WHAT is there in the Scottish psyche that has made us witness to two blots upon our reputation as a welcoming country?

We are all well aware of the proud legend which was on display at Prestwick Airport, "Welcome to the best wee country in the world."

In the light of our history and two recent events, perhaps that should have read: "Welcome to the best wee bigoted country in the world."

Large pockets of bigotry and prejudice still fester in the heart of Scotland and I do not excuse the unco' guid from that barb, no matter how some try to camouflage their rebarbative attitude.

And separate schools have little or nothing to do with that malaise before anyone jumps on that tired and worn out bandwagon.

There can be little doubt that there is a strain of such an unwelcome outlook deep within the institutional DNA of this country.

Skin colour and legitimate belief systems come under unwarranted attack in both public and private encounters.

Connor Goldson made no bones about his disgust with the reaction of no small number of football followers who took exception in hostile terms to the Rangers team for taking the knee. And for no good or justifiable reason Morelos was targeted with vile abuse online, which is totally intolerable conduct ("Rangers back their players in racism fight", Herald Sport, July 21).

It is time this hatred was expurgated from society at all levels.

No matter whether someone is black, yellow, white or brown or subscribes to Catholicism, Protestantism, Islam or Hinduism, we are all human beings who share the same needs and the one planet.

The sooner the blindly prejudiced allow that truth to penetrate their skulls, the better it will be for all in this country and worldwide.

Denis Bruce, Bishopbriggs.

PERHAPS Rangers managing director Stewart Robertson could solve the Ibrox problem by screening each supporter at the next post Covid home match asking for details of name, address and political preferences.

Social media pages should be carefully examined to ensure that no unacceptable political or philosophical attitudes are allowed entry to the ground.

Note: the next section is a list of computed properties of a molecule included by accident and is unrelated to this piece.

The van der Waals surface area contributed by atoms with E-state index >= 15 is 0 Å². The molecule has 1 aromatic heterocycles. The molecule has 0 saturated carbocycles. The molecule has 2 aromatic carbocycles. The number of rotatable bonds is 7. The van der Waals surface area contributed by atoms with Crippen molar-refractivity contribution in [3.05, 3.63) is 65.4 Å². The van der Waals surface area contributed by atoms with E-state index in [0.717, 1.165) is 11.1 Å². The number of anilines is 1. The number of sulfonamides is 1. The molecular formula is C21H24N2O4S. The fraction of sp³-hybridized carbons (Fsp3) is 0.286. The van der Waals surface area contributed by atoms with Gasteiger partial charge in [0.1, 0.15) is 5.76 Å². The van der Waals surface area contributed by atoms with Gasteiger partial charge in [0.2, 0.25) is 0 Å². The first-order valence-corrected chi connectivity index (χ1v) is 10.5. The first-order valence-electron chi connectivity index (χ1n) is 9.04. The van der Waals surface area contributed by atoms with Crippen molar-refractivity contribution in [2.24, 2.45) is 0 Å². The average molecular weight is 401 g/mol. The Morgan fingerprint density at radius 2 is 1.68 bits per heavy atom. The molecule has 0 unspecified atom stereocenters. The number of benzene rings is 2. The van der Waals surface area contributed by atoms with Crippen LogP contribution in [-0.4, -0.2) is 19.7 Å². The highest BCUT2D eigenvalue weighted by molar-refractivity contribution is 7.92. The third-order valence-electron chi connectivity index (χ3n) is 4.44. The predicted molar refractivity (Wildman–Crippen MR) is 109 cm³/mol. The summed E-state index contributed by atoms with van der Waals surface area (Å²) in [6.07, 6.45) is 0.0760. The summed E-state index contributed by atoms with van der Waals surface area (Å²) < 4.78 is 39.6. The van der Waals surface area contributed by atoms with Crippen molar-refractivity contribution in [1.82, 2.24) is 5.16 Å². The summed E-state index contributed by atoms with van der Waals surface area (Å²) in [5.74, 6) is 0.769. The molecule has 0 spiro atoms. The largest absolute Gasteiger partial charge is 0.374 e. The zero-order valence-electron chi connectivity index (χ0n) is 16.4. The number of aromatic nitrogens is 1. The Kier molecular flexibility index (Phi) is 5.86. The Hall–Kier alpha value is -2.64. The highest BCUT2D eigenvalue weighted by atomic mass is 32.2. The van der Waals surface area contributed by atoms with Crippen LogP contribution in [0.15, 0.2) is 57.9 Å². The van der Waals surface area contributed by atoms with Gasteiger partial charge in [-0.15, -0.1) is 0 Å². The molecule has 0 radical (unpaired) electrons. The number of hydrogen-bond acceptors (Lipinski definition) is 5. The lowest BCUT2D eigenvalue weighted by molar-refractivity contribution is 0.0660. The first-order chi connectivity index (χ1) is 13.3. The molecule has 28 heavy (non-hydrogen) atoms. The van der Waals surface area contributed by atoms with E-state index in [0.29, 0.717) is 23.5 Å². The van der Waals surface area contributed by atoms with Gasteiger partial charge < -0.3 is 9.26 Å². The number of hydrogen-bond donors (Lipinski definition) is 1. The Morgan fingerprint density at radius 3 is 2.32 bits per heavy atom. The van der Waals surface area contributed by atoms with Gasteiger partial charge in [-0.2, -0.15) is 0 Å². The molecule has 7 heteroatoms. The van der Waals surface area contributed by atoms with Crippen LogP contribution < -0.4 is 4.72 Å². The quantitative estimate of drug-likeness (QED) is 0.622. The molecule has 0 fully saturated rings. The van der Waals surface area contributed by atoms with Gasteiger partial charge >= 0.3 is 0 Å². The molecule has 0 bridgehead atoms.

Alternatively he could focus on winning the odd trophy or two: a feat for which he, his playing staff and management team have displayed a striking ineptitude.

Donald MacKay, Hamilton.


THE letters from your correspondents R Russell Smith (July 18) and Ron Lavalette (July 21) regarding the musical stave or staff of five lines and four spaces on sheet music and their notes and mnemonics to remember them, brings to mind cycling in my shorts to piano lessons with Miss Smith of Giffnock, whose immaculate house had an aroma of Mansion Polish and her gleaming ivory keys only served to emphasise MWMHAPM – Must Wash My Hands And Practise More, although I could not quite stretch an octave.

It is clear from a quick internet search that there are many variations on the mnemonic, especially for the F word. For the lines on the treble clef, Miss Smith favoured Food – EGBDF – Every Good Boy Deserves Food, although the use of the word boy will undoubtedly come under scrutiny in this age of equality. Spaces on the treble clef seem to be fairly universal with the word FACE. The bass clef lines have a number of variations based on GBDFA – Good

Boys Deserve Food Always and bass clef spaces are mostly ACEG – All Cows Eat Grass.

The best I came across for EGBDF: Elvis’s Guitar Broke Down Friday.

Alan M Morris, Blanefield.

RON Lavalette's memory of the "F" word meaning Fun in the musical mnemonic reminds me of another "F" word learned at school and never forgotten; the "F" in FAT LAD, representing the counties of Northern Ireland.

David Miller, Milngavie.